Paul Jepson is course director of the MSc in Biodiversity, Conservation and Management. He previously directed the MSc in Nature Society and Environmental Policy (2007-2013) and prior to these appointments, he held Senior Research Fellowships with the Environmental Change Institute and the Skoll Centre for Social Entrepreneurship at the Said Business School.
Paul transferred into academia from a successful career in conservation management and policy. He has consulted for a wide range of inter-governmental and non-governmental organisations and was Indonesia Programme Coordinator for BirdLife International (1991-1997). He started his career as a local government countryside officer developing new urban conservation initiatives in Manchester and Shrewsbury (UK). His research interests focus on the geographies of conservation governance with particular reference to long term interests in protected area planning, wildlife trade, conservation history, attitudes, values and practices, media representations of conservation issues, and the role, accountability and legitimacy of conservation NGOs. Relating to the later Paul is actively integrating the opportunities offered by new technologies and media into his teaching and research.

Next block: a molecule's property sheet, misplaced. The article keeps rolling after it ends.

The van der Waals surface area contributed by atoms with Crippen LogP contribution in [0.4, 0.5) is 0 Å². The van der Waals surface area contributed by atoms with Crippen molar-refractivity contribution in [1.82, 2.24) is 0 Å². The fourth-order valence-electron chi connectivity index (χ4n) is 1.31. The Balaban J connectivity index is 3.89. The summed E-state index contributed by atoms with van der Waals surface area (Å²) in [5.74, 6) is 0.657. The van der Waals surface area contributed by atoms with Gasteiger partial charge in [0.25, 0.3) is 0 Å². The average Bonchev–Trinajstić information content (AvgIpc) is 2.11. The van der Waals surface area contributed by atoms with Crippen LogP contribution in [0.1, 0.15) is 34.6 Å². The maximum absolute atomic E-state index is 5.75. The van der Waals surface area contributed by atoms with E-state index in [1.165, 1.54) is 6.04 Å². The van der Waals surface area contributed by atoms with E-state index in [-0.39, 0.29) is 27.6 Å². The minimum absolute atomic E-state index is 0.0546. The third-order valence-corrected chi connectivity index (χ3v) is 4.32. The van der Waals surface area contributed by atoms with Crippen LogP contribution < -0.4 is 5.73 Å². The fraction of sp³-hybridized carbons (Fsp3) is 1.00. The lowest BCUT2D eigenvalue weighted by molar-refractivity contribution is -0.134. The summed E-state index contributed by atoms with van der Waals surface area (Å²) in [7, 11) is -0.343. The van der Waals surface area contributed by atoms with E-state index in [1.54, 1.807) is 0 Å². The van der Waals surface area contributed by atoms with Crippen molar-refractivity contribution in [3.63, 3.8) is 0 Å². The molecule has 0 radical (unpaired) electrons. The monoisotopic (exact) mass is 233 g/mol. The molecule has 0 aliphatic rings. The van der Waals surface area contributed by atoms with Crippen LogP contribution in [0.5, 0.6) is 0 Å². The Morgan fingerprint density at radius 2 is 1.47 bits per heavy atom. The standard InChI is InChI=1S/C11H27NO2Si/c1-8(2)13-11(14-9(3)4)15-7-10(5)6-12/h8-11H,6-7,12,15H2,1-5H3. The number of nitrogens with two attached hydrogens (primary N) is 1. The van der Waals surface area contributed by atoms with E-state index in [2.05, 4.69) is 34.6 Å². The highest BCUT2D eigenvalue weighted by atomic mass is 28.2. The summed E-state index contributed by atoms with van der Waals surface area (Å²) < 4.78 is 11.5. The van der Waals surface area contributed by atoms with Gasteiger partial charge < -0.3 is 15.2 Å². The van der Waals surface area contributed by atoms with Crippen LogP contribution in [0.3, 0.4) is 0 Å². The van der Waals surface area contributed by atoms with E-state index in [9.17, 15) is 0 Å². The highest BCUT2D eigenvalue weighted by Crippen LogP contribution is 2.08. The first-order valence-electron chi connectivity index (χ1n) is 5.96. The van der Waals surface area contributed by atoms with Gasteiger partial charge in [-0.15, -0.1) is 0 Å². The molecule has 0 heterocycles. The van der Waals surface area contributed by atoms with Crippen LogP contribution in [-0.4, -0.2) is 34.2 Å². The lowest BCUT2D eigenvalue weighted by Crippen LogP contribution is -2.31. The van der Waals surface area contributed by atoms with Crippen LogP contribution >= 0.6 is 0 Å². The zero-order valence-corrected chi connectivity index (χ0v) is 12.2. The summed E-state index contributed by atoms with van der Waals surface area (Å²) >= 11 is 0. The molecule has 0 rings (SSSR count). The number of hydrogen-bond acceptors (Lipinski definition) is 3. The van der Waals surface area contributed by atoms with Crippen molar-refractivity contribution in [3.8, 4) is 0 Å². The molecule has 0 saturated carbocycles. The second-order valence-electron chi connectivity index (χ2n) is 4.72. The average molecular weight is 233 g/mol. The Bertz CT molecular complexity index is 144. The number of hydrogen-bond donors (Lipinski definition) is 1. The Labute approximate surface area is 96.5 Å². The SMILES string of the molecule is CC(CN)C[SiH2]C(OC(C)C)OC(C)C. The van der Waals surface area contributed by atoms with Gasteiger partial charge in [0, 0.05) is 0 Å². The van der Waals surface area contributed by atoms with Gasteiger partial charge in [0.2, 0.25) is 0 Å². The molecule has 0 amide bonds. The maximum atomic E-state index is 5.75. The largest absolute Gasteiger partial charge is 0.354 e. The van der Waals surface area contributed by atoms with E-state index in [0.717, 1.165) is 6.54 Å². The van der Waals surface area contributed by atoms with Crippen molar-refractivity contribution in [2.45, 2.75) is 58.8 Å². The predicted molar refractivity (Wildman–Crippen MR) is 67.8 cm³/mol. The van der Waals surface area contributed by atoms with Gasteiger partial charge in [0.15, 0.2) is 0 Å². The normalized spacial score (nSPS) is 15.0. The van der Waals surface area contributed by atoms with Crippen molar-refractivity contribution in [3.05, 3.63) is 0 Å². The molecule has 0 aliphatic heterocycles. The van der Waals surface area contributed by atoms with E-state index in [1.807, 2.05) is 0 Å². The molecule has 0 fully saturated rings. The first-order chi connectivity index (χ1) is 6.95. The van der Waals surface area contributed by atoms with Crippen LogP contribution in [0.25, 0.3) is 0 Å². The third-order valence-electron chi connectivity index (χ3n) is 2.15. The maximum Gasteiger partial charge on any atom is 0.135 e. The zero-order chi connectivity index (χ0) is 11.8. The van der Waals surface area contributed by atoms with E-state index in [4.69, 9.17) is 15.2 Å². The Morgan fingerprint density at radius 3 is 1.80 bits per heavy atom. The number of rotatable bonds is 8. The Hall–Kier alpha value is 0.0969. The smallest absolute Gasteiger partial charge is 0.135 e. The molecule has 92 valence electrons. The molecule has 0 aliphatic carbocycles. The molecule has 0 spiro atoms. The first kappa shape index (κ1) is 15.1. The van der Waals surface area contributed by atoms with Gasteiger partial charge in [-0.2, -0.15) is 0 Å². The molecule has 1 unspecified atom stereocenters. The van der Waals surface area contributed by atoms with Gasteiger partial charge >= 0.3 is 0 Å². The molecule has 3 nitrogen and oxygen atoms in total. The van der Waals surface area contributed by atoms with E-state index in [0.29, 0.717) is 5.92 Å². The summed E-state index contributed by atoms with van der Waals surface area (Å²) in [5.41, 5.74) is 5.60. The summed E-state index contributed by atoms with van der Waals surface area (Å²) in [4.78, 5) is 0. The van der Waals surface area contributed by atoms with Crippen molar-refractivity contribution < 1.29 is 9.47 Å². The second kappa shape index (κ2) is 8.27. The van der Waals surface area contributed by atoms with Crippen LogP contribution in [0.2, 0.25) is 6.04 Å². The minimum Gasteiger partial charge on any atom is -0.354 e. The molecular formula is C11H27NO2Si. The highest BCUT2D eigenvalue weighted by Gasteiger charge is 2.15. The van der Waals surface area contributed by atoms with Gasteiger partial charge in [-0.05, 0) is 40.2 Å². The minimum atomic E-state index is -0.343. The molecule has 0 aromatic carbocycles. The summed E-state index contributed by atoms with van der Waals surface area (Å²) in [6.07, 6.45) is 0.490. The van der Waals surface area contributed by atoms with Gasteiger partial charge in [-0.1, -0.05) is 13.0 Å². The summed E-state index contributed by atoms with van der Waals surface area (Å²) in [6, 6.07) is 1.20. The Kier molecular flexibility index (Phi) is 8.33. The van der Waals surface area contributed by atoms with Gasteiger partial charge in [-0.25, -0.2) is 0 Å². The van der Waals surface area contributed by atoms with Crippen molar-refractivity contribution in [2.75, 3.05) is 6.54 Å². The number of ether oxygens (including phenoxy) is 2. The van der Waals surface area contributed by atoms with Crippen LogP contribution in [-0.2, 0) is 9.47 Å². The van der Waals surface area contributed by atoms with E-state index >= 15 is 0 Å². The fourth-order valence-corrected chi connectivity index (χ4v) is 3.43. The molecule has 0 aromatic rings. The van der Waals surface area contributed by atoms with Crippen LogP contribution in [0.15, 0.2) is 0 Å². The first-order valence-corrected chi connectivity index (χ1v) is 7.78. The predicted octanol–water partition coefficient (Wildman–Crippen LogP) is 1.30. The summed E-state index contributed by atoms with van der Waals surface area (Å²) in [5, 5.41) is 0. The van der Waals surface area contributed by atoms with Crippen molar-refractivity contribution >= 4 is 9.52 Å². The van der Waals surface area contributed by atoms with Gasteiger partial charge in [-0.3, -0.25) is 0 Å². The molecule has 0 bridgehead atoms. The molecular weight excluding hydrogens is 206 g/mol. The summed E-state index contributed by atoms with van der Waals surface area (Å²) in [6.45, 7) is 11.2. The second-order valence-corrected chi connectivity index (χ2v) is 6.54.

Current Research: Conservation Governance Lab
Paul leads an interdisciplinary Conservation Governance Lab working to generate novel and creative insight to help conservation assure its relevance and impact in the 21st century. The lab's identity is founded on the belief that important applied insights lie at the interfaces of the natural and social sciences and of theory and practice. It aims to generate richer conceptualisations of the actor, policy and management landscape of conservation and how this varies across time and space.
More specifically, Paul's research and writing focuses on three themes: i) theory development to support better conservation practice, ii) the governance of conservation over space and time, and ii) new trends in conservation governance futures. Over the last five years he has published a series of conceptual papers together with Richard Ladle and Maan Barua exploring the agency of 'biocultural' terms and phenomena in conservation (e.g. extinction, flagships, rediscovery) and their role in producing the institutional practices and actor assemblages of conservation. His more empirically based work explores how western-formulated conservation logics and policy instruments interplay with local cultural and resource management to produce differing geographies of conservation action.
His earlier research investigated the role of NGOs in producing the spatial regimes of conservation (through ecoregions, hotspots and HCVA) but latterly his focus has oriented towards action-research that seeks to generate new thinking on ways to govern pastimes that have negative conservation impacts but that are culturally embedded (specifically bird-keeping and migratory bird hunting) and generate significant social and economic benefits. A developing research theme of his lab concerns the implications of new technologies and the practices they produce for the future of conservation. Under this heading Paul has been active in convening and contributing to meetings and symposium, developing research proposals with colleagues in the Biodiversity Institute and is currently undertaking a survey of conservation and nature apps.